A uterine leiomyosarcoma is a rare malignant (cancerous) tumor that arises from the smooth muscle lining the walls of the uterus (myometrium). There are essentially two types of muscles in the body: voluntary and involuntary. Smooth muscles are involuntary muscles; the brain has no conscious control over them. Smooth muscles react involuntarily in response to various stimuli. For example, the myometrium stretches during pregnancy to help accommodate the fetus and contracts during labor to help push out a baby during childbirth.
Uterine leiomyosarcoma is an extremely rare form of cancer, estimated to occur in 6 out of every 1,000,000 women in the United States each year. The average age at diagnosis is 51. Uterine leiomyosarcomas account for 1-2 percent of all malignant tumors of the uterus.
Symptoms of uterine leiomyosarcoma may vary from case to case depending upon the exact location, size, and progression of the tumor. Many women will not have any apparent symptoms (asymptomatic). The most common symptom is abnormal bleeding from the vagina and the uterus. Postmenopausal bleeding is an important factor that may indicate a uterine leiomyosarcoma.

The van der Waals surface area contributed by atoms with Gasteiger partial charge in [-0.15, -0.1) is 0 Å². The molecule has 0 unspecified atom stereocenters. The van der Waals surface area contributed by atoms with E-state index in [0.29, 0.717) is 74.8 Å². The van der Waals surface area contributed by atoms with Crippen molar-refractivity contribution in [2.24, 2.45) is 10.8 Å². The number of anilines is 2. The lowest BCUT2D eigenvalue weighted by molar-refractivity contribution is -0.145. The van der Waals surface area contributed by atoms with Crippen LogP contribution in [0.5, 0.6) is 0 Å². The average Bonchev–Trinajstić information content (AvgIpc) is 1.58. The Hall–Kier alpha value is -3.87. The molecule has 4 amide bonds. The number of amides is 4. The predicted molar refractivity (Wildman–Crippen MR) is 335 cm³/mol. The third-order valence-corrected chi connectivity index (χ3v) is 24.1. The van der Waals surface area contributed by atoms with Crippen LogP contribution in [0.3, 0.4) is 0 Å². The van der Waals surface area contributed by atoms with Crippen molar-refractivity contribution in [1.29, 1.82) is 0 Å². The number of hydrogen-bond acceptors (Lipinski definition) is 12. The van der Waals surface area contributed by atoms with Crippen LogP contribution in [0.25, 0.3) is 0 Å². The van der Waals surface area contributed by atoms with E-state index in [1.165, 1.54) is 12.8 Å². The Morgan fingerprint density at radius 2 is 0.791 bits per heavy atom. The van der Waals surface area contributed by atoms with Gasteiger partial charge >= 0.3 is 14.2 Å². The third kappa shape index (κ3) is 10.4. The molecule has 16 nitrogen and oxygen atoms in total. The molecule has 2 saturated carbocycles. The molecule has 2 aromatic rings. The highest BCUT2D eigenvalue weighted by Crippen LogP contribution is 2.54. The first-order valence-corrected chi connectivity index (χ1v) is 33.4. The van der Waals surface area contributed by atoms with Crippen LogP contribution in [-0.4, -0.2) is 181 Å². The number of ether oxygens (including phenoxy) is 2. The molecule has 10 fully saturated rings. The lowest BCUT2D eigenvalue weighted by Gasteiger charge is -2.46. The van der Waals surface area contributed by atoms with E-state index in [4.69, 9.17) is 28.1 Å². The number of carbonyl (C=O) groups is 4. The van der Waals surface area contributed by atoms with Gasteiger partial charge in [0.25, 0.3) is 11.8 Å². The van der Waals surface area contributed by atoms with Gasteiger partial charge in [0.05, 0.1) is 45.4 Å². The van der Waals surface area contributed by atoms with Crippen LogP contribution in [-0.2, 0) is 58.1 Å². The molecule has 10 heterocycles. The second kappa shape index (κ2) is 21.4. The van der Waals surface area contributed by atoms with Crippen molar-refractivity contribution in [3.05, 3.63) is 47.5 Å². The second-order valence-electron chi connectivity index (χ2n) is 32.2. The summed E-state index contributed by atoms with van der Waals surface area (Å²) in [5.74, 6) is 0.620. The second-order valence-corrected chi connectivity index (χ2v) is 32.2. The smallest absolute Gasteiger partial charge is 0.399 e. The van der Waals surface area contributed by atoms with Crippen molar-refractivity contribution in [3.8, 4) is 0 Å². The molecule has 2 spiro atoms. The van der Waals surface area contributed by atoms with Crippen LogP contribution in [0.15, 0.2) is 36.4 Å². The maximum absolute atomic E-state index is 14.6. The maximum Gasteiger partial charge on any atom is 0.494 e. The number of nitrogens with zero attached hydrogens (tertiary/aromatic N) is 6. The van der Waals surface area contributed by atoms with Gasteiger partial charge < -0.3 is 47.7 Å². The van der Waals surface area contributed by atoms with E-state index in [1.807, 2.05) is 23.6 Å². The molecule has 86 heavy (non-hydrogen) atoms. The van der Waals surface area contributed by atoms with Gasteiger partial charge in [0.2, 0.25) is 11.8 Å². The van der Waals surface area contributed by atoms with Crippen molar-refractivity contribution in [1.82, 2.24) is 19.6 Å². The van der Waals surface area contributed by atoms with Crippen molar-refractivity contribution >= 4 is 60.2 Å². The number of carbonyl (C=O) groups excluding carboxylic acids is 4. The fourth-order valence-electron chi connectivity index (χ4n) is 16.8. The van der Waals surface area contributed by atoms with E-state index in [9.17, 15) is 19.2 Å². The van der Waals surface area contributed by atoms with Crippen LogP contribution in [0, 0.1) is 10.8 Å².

Additional symptoms may occur including pressure or pain affecting the pelvis or stomach, abnormal vaginal discharge, and a change in bladder or bowel habits. General symptoms often associated with cancer include fatigue, fever, weight loss, and a general feeling of ill health (malaise).
Uterine leiomyosarcomas are malignant and may spread (metastasize) locally and to other areas of the body, especially the lungs and liver often causing life-threatening complications. Leiomyosarcomas recur in more than half of the cases sometimes within eight to 16 months of the initial diagnosis and treatment.
(Information from the National Organization of Rare Disorders/Diseases)